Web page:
Supported By

Attero Tech Enables Dante Networking For Shea’s Buffalo Theatre

Specialized Audio-Visual outfits main theater and Grand Lobby with new system offering network access with unD6IO Dante-enabled audio wall plates.

Over the past 18 years, more than $20 million has been poured into restoring Shea’s Buffalo Theatre in Buffalo, New York, one of the few remaining Tiffany-designed theaters in the country.

The 1926-vintage former silent movie venue and vaudeville house is one of three theaters that make up the Shea’s Performing Arts Center. The main theater and in the Grand Lobby are integrated over a Dante network, accessed using Attero Tech unD6IO Dante-enabled audio wall plates.

The unD6IO provides two analog XLR inputs with switchable mic/line gain and phantom power and two unbalanced inputs that can be switched in software between RCA and 3.5 mm stereo jacks. The two analog output channels feed a 3.5 mm jack and two balanced outputs on a side-mounted, de-pluggable connector with software-controlled volume.

“We revamped the main sound system and put in a lobby system where none existed before,” offers project manager Chris Dietrich of AV engineering firm Specialized Audio-Visual (SAVI), which designed and installed the system. “We gave them one of the nicest lobby sound systems I’ve put in anywhere, and a big part of that was Attero Tech Dante wall plates. In an old building, it’s not easy to get conduit retrofitted. It’s much easier to take a piece of plenum-rated CAT5 and wiggle to locations that you couldn’t easily get to running a lot of analog pairs. With Dante, I can take one CAT5 cable, plug it in with a PoE switch at one end, and provide analog on and off ramps with Attero Tech Dante interfaces.”

Attero Tech unD6IO Dante-enabled audio wall plates.

The stately, marble-clad Grand Lobby hosts weddings, receptions, concerts, and other events, some of which also utilize the main theater. Because Shea’s is the anchor of the downtown arts and entertainment district, it’s the venue for the annual coordinated season opening, complete with press conferences and other functions, including a band on the balcony of the Grand Lobby.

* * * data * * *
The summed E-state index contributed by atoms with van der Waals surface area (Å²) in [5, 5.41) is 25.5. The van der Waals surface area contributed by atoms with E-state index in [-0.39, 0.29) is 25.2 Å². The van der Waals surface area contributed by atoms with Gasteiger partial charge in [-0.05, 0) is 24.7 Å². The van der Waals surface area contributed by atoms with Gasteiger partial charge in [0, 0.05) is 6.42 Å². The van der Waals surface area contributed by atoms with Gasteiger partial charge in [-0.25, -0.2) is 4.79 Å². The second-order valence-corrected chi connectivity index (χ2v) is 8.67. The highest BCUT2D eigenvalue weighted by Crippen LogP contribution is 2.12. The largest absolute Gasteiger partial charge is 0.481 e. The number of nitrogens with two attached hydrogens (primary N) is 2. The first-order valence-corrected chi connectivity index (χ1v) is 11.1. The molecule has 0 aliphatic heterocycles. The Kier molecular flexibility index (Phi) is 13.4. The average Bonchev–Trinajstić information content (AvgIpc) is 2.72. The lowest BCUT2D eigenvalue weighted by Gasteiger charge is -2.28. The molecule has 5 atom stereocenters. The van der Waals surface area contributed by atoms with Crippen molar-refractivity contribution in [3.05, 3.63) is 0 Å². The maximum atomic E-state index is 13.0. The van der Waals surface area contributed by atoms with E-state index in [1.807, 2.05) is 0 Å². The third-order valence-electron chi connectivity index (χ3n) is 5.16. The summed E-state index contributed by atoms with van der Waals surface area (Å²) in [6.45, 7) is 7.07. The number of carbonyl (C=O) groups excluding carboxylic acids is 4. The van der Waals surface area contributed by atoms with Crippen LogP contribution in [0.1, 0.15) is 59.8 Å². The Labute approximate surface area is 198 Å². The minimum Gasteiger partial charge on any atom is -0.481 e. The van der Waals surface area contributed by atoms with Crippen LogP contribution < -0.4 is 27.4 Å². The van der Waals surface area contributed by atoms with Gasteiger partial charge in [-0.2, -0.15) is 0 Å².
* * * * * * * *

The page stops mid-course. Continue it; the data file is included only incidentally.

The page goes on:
“With the new system, they can plug mics into a submixer and run the output of the mixer into an Attero Tech unD6IO wall plate,” Dietrich reports. “The unD6I0 brings the audio into the Dante network and to a BSS 806 Dante-enabled DSP. We put unD6IOs in strategic locations to provide multiple spots with input into the lobby sound system, and they are the on and off ramps for all signal exchange to and from the network. From the DSP, audio flows to the rest of the lobby sound system and also into the main sound system in the theater because the theater and lobby systems can share audio back and forth over the network.”

Given the painstaking restoration of this historic building, one of SAVI’s biggest challenges was keeping the sound system as unobtrusive as possible.

“The first question they asked when we looked at the main theater in initial discussions was, “you’re not going to put any more holes in the roof, are you?” chuckles Dietrich. “We were very constrained where rigging points could go, and we had to get creative in our rigging. It was the same thing in the Grand Lobby. Theaters of this type have a historic preservation director and staff, and we worked hand-in-hand with Shea’s restoration consultant Doris Collins. We started with custom-colored speakers that pretty much fit where they were going to go, and then Collins customized the paint work to make them blend in as well as possible, with a full marble finish when appropriate.” 

Read More
Crossing The Line: Don’t Overlook Point Source Approaches

The Attero Tech unD6IO wall plates offered the SAVI team an unobtrusive, relatively small footprint. As with the loudspeakers, the unD6IO faceplates were custom-painted to match the marble in the lobby.

“I didn’t need to put a big box on the wall with a bunch of XLR connectors on it and a door and all that,” Dietrich explains. “I just put a few unD6IO two-gang Decora wall plates up, they could paint it however they wanted, and we have all the connectivity we need. I don’t even have to run a big conduit to get there. With Dante, we don’t need a bunch of analog infrastructure. We use a single CAT5 cable and eliminate a lot of wiring, termination, conduit, and labor, saving our customers a lot of money in the process. At the same time, we are able to meet the customer’s aesthetics requirements.”

The unD6IOs proved to be just the first sets of I/O for the lobby. “Now they’re in the process of expanding their input options in the lobby,” Dietrich reports, “and I’m getting ready to install some Attero Tech flange-mount interfaces. Overall, this project is a perfect example of how a Dante network using Attero Tech interfaces offers multiple benefits.”

Attero Tech

Specialized Audio-Visual